Let’s explore a few key reasons setting up a business in Malta is a worthwhile endeavour, as well as a guide through the steps of doing so!
From corporate-friendly tax policies to being a beautiful and safe country with low crime rates, there are plenty of reasons that businesses choose to set up shop in Malta.
Malta offers a highly advantageous corporate tax system, making it a compelling destination for businesses. The country operates a unique imputation system, where business owners can benefit from a refundable tax credit and effectively reduces their tax rate. Additionally, Malta has an extensive network of double taxation treaties with over 70 countries, including the UK, ensuring that businesses can avoid or minimise double taxation.
As a member of the European Union (EU) since 2004, Malta provides businesses with access to the EU Single Market. This advantageous position makes Malta an excellent gateway for UK entrepreneurs and business owners who are looking to establish a presence within the EU, even after the UK departed from the union. It is also a great option for businesses who are facing new uncertainty after being forced to pull out of the European business landscape post-Brexit.
The cost of doing business in the UK has been on the rise in recent years, due to the cost of living crisis and effects of the pandemic. High rents as well as increasing labour and energy costs can place significant financial strain on businesses, particularly startups and SMEs. In contrast, Malta provides a more affordable environment for businesses to operate. The cost of living in Malta is generally lower than in many parts of the UK, resulting in reduced expenses for employee salaries and benefits. Furthermore, Malta’s competitive tax rates contribute to cost savings for businesses.
80% of UK businesses struggle to find the right talent to fill positions, marking a 17-year high of labour shortages. Malta, however, offers an attractive pool of skilled professionals across various sectors. In addition to the local talent pool, the EU free movement allows businesses in Malta to tap into a broader talent market from other EU member states.
English is one of the official languages of Malta and this linguistic advantage makes it easier for British business owners to communicate and conduct business activities in Malta, whether that is comfortably interacting with local stakeholders, employees, and clients, or handling official business documents and regulatory compliance.
The first step is to decide on the legal structure of your business. Malta offers several options, including a public or private limited liability company, a sole proprietorship, a general partnership, or a branch of an overseas company. Each structure has its own advantages and requirements, so it’s crucial to seek advice to choose the most suitable option based on your business.
Once you have decided on the business structure, you need to reserve a unique name for your company. The name should not be identical to existing companies registered in Malta or contain any potentially offensive words. The company name should also properly represent the company’s nature. For example, you may need to show evidence to be allowed to use certain words in your business such as “insurance” or “bank”.
To register your business, you need to submit the necessary documentation, including the memorandum and articles of association, details of directors and shareholders, the registered office address, the amount of share capital, as well as other important information. Once all the documents are in order and submitted, businesses should then obtain a Certificate of Registration, which then authorises them to conduct business in Malta.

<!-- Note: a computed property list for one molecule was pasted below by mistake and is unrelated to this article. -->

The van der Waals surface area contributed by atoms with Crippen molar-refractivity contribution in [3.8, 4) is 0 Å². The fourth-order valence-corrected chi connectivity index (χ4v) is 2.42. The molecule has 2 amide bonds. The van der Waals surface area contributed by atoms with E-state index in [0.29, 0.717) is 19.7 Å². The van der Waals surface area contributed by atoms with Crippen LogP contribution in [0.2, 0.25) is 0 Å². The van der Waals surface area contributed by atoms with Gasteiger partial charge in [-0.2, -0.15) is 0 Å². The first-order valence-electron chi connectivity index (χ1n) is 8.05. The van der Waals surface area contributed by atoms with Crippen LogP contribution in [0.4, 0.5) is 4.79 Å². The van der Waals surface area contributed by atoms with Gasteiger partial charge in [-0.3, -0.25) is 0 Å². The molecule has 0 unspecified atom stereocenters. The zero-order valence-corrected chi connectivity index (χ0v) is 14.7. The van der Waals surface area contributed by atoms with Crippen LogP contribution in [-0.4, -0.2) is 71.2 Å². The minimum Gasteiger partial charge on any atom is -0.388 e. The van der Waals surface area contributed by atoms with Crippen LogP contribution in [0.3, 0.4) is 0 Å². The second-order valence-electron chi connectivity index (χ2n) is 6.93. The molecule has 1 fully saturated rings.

Depending on your business activity, you may need specific licences or permits to operate legally in Malta. Certain sectors, such as financial services, gaming, and pharmaceuticals, have additional regulatory requirements. Businesses should engage legal and professional services to ensure compliance with all applicable regulations, depending on their industry and business needs.
Once the company has been registered, you will need to set up your company’s accounting system and ensure compliance with Maltese accounting and tax regulations. This includes registering the company for income tax and VAT purposes. Malta operates on a self-assessment basis, and companies are required to submit annual financial statements and tax returns.
Once your company is registered, you will need to open a business bank account in Malta. Choose a reputable bank that offers services suitable for your business needs. You will typically require the company’s registration documents, proof of identity for directors and shareholders, and proof of the company’s address.
Setting up a business in Malta offers UK entrepreneurs an array of benefits, including a favourable tax regime and EU membership. While the process may be complicated, by following the steps outlined in this guide, you can navigate the process effectively.
However, it is important to consult legal and professional experts who specialise in Maltese company law and taxation to ensure compliance with all regulations and maximise the opportunities available. With proper planning and execution, Malta can provide an excellent foundation for your business expansion and access to new markets within the EU and beyond.
Papilio Services has years of experience helping all types of companies with their Malta company formation and registration needs. From ensuring all your documents are in order for registration to carrying out services related to Malta trusts and foundations, we can assist your business throughout the entire registration process and the business’s lifetime.
If this interests you, contact us for a free consultation today!